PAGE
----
I've always enjoyed Baxter's stories, and this one is no different: very good, from beginning to end, and I can highly recommend it. The ending, while...moreI've always enjoyed Baxter's stories, and this one is no different: very good, from beginning to end, and I can highly recommend it. The ending, while not too satisfying, did lend itself to making you think, "...yep, it's over...". But he also left plenty of things with which to create one or even two more books. Heh, the more I think about it, the more I guess I'm expecting a two or three volume series. For example, the "Hatch technology" is completely without any explanation other than "it's there," which is similar to the "Kernel technology", but both probably have the same origin.... whatever it is. There are a lot of questions left for the reader to ponder. Generally, the characters were reasonably dimensional, the pace was very good, and the broad brush strokes for describing interplanetary society (and extrapolation from our current political arena), as well as deep space travel, are respectably done. The flora and fauna description of the alien world that some of the characters find themselves stuck on... well... it's pretty mediocre, and sometimes alarming in how all the critters are similar to each other. To his credit, he did try to make them truly alien, rather than extrapolate from Earth evolution, so hat's off to Baxter in that regard.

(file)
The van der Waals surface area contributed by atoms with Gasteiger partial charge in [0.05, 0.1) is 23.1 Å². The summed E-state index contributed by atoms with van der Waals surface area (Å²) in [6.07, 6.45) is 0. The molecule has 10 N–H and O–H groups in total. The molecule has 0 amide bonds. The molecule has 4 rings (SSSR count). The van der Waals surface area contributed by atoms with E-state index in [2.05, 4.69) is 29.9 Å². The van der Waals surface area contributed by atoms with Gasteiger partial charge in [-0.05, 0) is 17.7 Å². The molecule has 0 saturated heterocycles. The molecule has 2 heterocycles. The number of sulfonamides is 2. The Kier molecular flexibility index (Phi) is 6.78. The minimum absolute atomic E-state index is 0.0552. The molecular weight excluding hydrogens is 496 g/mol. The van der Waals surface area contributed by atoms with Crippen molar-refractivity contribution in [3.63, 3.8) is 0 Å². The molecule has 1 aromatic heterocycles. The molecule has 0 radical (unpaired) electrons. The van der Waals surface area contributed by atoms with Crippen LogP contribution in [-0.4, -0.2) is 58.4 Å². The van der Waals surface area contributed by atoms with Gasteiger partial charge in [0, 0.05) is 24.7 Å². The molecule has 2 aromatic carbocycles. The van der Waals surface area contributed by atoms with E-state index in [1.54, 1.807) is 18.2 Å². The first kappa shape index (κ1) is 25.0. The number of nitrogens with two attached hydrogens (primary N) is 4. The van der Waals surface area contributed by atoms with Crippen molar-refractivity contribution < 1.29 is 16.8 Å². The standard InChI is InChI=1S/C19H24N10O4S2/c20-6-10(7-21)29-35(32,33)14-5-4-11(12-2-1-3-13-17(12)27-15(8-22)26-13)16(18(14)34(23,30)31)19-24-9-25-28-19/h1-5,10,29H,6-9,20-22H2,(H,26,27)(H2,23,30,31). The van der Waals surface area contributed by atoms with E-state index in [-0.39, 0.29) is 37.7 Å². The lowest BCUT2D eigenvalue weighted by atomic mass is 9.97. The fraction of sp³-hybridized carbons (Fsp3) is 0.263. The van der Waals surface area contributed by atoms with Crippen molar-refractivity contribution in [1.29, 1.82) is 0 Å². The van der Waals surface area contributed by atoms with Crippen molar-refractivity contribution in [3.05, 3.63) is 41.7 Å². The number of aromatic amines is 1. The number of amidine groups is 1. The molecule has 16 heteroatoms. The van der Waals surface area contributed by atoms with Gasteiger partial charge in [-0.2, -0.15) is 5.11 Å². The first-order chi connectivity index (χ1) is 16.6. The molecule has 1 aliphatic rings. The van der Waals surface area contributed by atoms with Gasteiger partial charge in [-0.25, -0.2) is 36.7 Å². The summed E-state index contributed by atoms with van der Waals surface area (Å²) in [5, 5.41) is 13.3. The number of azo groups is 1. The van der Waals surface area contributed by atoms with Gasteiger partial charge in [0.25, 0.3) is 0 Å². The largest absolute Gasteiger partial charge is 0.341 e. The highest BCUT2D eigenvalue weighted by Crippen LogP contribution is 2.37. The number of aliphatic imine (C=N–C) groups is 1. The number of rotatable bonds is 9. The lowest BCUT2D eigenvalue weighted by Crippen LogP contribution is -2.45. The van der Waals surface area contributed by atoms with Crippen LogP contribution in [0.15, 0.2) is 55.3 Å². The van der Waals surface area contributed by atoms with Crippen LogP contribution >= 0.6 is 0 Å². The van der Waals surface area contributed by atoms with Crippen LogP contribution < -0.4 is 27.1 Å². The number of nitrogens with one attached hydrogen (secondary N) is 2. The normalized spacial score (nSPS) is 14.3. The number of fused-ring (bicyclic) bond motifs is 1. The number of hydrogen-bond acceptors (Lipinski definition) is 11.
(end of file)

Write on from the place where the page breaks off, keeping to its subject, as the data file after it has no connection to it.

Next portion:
A nice, short story about how the feelings of faith can have biological causes, and the challenge of determining if that is inconsequential or not. Go...moreA nice, short story about how the feelings of faith can have biological causes, and the challenge of determining if that is inconsequential or not. Good read.(less)
From what I understand Crichton did not finish this book. I'm not quite sure he started much of it, either. The characters were strictly of cartoon di...moreFrom what I understand Crichton did not finish this book. I'm not quite sure he started much of it, either. The characters were strictly of cartoon dimensions, and the general plot was lame. Some bits of the biology were interesting, but not nearly enough to redeem anything, except keeping it from being a -total- waste of time. (less)
This was an easy-to-read, moderately light-weight modern spy story with good characterizations, interesting scenery, with revealing details about how...moreThis was an easy-to-read, moderately light-weight modern spy story with good characterizations, interesting scenery, with revealing details about how the role of spy's and spying is changing. I was particularly interested to learn about "black hotels." Recommended reading overall.(less)